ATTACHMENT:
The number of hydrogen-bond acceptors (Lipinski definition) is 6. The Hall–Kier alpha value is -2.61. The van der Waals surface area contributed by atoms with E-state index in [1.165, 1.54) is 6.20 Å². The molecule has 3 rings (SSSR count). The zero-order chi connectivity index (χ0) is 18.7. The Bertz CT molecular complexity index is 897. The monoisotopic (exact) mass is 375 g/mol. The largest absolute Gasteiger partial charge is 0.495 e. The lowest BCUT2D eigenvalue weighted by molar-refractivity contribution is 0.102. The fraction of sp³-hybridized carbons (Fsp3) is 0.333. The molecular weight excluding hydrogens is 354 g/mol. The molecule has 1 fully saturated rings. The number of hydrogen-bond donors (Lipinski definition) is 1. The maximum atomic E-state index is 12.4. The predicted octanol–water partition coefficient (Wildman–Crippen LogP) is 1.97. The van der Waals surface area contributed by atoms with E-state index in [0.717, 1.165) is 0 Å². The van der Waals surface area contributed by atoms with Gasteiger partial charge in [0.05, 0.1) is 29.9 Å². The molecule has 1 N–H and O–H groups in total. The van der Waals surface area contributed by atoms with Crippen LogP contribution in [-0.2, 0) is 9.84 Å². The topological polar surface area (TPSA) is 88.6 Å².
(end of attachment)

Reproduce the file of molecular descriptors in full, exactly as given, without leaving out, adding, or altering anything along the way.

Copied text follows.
The number of hydrogen-bond acceptors (Lipinski definition) is 6. The Hall–Kier alpha value is -2.61. The van der Waals surface area contributed by atoms with E-state index in [1.165, 1.54) is 6.20 Å². The molecule has 3 rings (SSSR count). The zero-order chi connectivity index (χ0) is 18.7. The Bertz CT molecular complexity index is 897. The monoisotopic (exact) mass is 375 g/mol. The largest absolute Gasteiger partial charge is 0.495 e. The lowest BCUT2D eigenvalue weighted by molar-refractivity contribution is 0.102. The fraction of sp³-hybridized carbons (Fsp3) is 0.333. The molecular weight excluding hydrogens is 354 g/mol. The molecule has 1 fully saturated rings. The number of hydrogen-bond donors (Lipinski definition) is 1. The maximum atomic E-state index is 12.4. The predicted octanol–water partition coefficient (Wildman–Crippen LogP) is 1.97. The van der Waals surface area contributed by atoms with E-state index in [0.717, 1.165) is 0 Å². The van der Waals surface area contributed by atoms with Gasteiger partial charge in [0.05, 0.1) is 29.9 Å². The molecule has 1 N–H and O–H groups in total. The van der Waals surface area contributed by atoms with Crippen LogP contribution in [-0.2, 0) is 9.84 Å². The topological polar surface area (TPSA) is 88.6 Å².